WHY DOES CECIL COUNTY NEED A FARM MUSEUM?
Agriculture was and is still the backbone of the county's economy. Glance at early maps from the late nineteenth century and you'll se it is dotted with farms throughout and gristmills located along all the major creeks. Sadly, many farms are being lost to development. In addition, many of our young people have no idea about the origins of their food outside of the grocery store. The CCFM hopes to bring the agricultural experience, through historical presentation, to our young people. Older adults will appreciate our vision to bring a glimpse of "the good old days" back for a brief visit.
A working farm museum within the county will help educate the community on the importance of agriculture and its preservation. The museum will also serve as a focal point to display important local historical artifacts important to this area. The museum will also help to attract tourists to the area giving them another reason to extend their stay within the county.
THE MUSEUM'S HISTORY
A Cecil County Farm Museum Committee was established in 1997 with support from State Delegate David Rudolph and a group of 13 interested people including Walt Mason, Phyllis Kilby, Earl Simmers, Jerry England, David Reed, David Wilson, Bud Moore, Paul Gray, David Mackie, Jerry Webb and Jim Yerkes. An Old Time Farm Day was held in conjunction with the Cecil County Fair which later expanded to a weekend and still continues to this day. On July 15, 1998 the first donation of $1.00 was made by Earl Simmers to open up a bank account for the group. Jerry England personally built a sled for being used for Tractor Pulls. Betty Moore produced a hand painted sign with logo that is still in use today. The group began to regularly meet at Calvert Grange and began to develop plans for opening a Farm Museum. In 2000, Jerry England offered Jerry's Auto in Rising Sun as a temporary place to house museum artifacts and the group became a 503(c)3 non-profit organization. Paul Gray also established a website for the group. September of 2000 saw Norman Astle and Phil Johnson join the Board of Directors and Henry Mason come on as Treasurer.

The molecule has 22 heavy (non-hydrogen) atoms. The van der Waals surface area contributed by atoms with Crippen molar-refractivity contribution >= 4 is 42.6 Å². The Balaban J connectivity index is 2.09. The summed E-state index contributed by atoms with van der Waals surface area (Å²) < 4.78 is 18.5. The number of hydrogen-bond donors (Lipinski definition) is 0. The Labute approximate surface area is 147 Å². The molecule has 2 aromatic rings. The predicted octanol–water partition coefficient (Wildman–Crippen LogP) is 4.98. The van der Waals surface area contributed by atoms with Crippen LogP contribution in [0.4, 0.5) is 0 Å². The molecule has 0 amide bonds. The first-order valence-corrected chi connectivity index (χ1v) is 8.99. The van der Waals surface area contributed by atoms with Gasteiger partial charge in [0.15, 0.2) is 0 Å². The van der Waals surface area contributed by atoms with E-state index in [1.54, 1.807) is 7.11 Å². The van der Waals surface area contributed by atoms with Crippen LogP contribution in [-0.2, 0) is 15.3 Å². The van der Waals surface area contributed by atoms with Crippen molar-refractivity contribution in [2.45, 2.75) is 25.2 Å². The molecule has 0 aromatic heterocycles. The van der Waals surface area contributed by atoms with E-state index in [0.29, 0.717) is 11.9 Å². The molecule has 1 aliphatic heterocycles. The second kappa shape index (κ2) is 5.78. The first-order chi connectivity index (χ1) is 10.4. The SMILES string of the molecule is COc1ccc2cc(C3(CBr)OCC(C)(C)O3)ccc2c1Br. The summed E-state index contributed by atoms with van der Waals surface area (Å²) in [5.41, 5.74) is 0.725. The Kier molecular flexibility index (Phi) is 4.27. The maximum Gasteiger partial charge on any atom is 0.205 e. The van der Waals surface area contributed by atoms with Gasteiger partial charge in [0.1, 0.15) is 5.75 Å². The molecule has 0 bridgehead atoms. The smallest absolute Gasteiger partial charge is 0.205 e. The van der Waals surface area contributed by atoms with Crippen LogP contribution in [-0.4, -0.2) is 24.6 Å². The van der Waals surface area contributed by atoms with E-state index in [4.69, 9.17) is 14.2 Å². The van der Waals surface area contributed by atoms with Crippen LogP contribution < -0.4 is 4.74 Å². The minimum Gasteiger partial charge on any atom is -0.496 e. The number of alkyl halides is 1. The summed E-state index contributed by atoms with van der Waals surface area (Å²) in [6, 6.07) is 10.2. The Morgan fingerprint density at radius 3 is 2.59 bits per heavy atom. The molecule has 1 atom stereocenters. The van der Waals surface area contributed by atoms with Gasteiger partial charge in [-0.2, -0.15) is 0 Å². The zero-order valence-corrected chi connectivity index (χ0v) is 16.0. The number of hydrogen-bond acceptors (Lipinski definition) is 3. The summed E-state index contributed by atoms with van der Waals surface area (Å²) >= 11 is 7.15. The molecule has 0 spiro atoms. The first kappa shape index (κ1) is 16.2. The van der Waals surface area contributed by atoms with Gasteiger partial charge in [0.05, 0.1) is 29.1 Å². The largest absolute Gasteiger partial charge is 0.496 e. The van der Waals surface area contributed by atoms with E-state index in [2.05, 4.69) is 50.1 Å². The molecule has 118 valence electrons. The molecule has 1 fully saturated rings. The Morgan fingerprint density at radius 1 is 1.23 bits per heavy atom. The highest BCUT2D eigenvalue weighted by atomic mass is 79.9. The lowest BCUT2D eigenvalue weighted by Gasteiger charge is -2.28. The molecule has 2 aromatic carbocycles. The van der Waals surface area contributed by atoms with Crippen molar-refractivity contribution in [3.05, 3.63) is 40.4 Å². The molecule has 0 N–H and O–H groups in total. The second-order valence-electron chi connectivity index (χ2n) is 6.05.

In 2002, land was offered by the county on Elk Mills Road to establish a permanent location for the museum. New directors Tom Jarrell, Ben Haines, and treasurer Betty Boyle became an integral part of the group. In October 2003, the group began making Apple Butter as an annual fundraiser. By the end of 2004 the group had 136 members. Fundraising continued with Apple Butter, the Cecil County Fair Silent Auction, the Cecil County Farm Bureau Auction and the generosity of many donors as well as grant acquisition. By 2010, despite an enormous effort from membership and friends of the group, the plan for a permanent location on Elk Mills Road proved unsuccessful. In 2013 the Farm Museum was offered the old farm buildings that stood on the newly purchased land that would become the new Cecil County School of Technology. Members began developing the former Hoagland Gates - Broadlands Farm. Building restoration was begun and the barn was turned into a permanent museum location as well as meeting room. An additional pole building was built in 2019. Work continues to get the museum fully operational. After much blood, sweat, and tears, we hope to open the museum to the public in June 2021.